Tesco aims to break down local food barriers

Tesco kicked off its latest drive to stock more local food in its stores with the launch of its local sourcing initiative in Cornwall last Friday (15 September).

The event, which was the first in a planned series of events scheduled to take place around the UK, was in collaboration with Taste of the West, the region’s food promotional body.

More than 100 of the county’s producers turned out at Prideaux Place, Padstow to showcase their wares. The produce on display ranged from cheeses and butters to fresh vegetables to cured meats and even Cornish biltong.

Currently Tesco stocks 112 Cornish lines from around 20 suppliers and wishes to expand the range, but has found it difficult to accommodate smaller suppliers.

In an attempt to improve the situation Tesco is changing the way it operates to work within the capabilities of small producers – even if they can supply only one or two stores.

Tesco commercial director Richard Brasher used the opportunity to announce the retailer’s decision to invest £2m in sourcing local produce. Tesco, he said, is currently in the process of recruiting regional buying directors to serve England and Wales.

Each one will have an office in their region to make them more accessible to producers and part of their remit will be to identify ways in which to work with smaller suppliers. It also plans to improve the in-store signage of local products to give it more prominence.

“There’s a lot of folklore associated with supplying major retailers. Today’s about meeting us so you can form your own opinions. We’re very interested in long-term relationships,” said Mr Brasher.

“It maybe that you don’t want to supply Tesco, and that’s fine, but I hope you will learn what it would be like to work with a major retailer,” he added.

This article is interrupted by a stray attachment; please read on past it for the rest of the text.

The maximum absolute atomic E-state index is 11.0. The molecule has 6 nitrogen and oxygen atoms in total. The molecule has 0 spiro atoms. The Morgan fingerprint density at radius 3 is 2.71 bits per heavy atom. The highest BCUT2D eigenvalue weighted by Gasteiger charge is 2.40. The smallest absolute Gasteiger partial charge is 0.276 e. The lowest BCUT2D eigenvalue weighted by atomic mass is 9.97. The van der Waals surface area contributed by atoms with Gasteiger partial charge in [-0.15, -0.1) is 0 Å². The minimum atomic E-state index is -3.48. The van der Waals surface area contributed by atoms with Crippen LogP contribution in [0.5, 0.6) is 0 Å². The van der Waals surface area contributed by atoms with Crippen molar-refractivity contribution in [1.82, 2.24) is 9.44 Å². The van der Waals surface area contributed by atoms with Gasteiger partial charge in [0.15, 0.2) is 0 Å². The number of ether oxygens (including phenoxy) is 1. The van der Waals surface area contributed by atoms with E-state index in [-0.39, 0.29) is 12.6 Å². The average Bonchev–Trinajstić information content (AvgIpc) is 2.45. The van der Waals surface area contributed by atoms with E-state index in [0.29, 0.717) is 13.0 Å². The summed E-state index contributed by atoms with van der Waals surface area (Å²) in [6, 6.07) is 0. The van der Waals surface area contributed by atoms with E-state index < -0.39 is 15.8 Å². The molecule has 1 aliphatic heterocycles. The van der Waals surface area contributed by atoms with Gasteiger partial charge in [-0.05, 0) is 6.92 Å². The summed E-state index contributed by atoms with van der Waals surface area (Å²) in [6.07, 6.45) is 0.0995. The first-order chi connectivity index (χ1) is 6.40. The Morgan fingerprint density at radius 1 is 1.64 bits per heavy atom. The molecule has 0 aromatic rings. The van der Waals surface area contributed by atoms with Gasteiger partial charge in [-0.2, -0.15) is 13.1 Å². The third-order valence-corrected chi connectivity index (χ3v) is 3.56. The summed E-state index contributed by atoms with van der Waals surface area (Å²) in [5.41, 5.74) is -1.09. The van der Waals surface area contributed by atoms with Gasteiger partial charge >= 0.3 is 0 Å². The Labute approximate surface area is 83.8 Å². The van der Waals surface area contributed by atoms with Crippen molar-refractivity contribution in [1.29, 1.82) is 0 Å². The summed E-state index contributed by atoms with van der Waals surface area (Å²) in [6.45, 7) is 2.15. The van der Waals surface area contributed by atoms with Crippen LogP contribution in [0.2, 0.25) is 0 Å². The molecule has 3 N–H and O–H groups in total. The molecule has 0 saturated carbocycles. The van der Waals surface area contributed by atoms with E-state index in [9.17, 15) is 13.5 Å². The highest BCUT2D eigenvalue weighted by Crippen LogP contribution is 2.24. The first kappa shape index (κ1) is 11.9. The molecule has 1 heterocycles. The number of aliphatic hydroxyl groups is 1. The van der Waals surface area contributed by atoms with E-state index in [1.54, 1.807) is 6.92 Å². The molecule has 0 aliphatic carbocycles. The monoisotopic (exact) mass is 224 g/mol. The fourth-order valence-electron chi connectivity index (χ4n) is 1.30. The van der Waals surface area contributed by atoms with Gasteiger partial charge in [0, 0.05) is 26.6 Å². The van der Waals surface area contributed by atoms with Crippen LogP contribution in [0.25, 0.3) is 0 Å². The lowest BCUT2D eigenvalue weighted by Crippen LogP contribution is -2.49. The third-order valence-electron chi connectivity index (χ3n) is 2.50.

Asked if the retailer’s desire to stock more local produce was just another example of a major retailer following the latest consumer fad Mr Brasher denied that was the case.

Satisfying demand

“The seeds for this initiative were sown in the mid-1990s when we acquired a business in Northern Ireland. We investigated what made that business successful and it became apparent that it was its ability to satisfy demand for local food,” he said.

“We then took that model and applied it to our stores in Scotland where we appointed a regional buyer – the results were replicated. We are now expanding that model nationwide.”

One of the producers who attended the Antiques Roadshow-style event was David Lambrick, Trenance Farm, St. Keverne. Of the three cheeses he was offering Tesco expressed the greatest interest in Toppenrose Gold, a Brie produced on his farm from the milk of his 80 Holstein Friesian cows.

Mr Lambrick said: “It went very well; I even received some positive feedback on the logo. We have arranged to meet again in two weeks time to discuss pricing and logistics of getting the cheese into store.”

Mr Lambrick said the decision to move into cheese production was for economic reasons.

“We decided a few years ago that we would have to diversify if we were to secure the future of the family farm. We believe going into Tesco will enable us to do that,” he said.

Initially he hopes to start supplying up to three of Tesco’s Cornwall stores by the end of the year before eventually supplying all 12 in the county.

Another producer who left feeling confident after the event was James Kittow of Killhallon Quality Meats. On display was his selection of sausages and organic beef.

“It’s been very beneficial and I’m pleased I came. We have agreed to meet again in the next four to six weeks to agree terms,” he said.

John Sheaves, Taste of the West chief executive, said he welcomed Tesco’s attempts to get closer to small producers.

“We talk to all the retailers from Asda to Marks & Spencer and Waitrose and they all have similar ambitions. But they all request that farmers adapt from being producers of basic goods to marketers of food.”

For information about how Tyrell’s crisps have snubbed Tesco:

Tesco snubbed by Tyrells crisps